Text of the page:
Mathematics, Definition Of - Research Article from Macmillan Science Library: Mathematics

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From Truth to Application

The mathematician and philosopher Bertrand Russell said that math is "the subject in which we never know what we are talking about nor whether what we are saying is true." Mathematics, in its purest form, is a system that is complete in itself, without worrying about whether it is useful or true.

Mathematical truth is not based on experience but on inner consistency within the system. Yet, at the same time, mathematics has many important practical applications in every facet of life, including computers, space exploration, engineering, physics, and economics and commerce.

In fact, mathematics and its applications have, throughout history, been inextricably intertwined. For example, mathematicians knew about binary arithmetic, using only the digits 0 and 1, for years before this knowledge became practical in computers to describe switches that are either off (0) or on (1). Gamblers playing games of chance led to the development...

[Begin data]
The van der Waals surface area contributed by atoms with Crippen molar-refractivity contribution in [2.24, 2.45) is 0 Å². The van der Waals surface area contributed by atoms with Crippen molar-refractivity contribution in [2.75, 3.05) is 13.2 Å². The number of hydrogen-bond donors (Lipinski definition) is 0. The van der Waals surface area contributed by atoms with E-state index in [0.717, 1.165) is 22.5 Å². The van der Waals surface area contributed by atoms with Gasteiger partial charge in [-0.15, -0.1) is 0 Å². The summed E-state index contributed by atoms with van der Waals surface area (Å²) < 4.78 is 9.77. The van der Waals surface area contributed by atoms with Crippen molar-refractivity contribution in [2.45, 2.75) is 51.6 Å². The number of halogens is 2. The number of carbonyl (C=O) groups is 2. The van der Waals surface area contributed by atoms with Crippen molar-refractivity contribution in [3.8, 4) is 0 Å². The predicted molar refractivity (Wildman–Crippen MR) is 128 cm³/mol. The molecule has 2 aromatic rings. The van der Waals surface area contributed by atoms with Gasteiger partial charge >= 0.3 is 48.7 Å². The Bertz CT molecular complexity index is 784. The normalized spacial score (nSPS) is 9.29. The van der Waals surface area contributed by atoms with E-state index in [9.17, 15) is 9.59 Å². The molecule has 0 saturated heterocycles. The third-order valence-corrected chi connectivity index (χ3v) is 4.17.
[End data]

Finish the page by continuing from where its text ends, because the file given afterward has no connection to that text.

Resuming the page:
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This section contains 982 words
(approx. 4 pages at 300 words per page)
Buy the Mathematics, Definition Of Encyclopedia Article
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Macmillan Science Library: Mathematics
Mathematics, Definition Of from Macmillan Science Library: Mathematics. Copyright © 2001-2006 by Macmillan Reference USA, an imprint of the Gale Group. All rights reserved.
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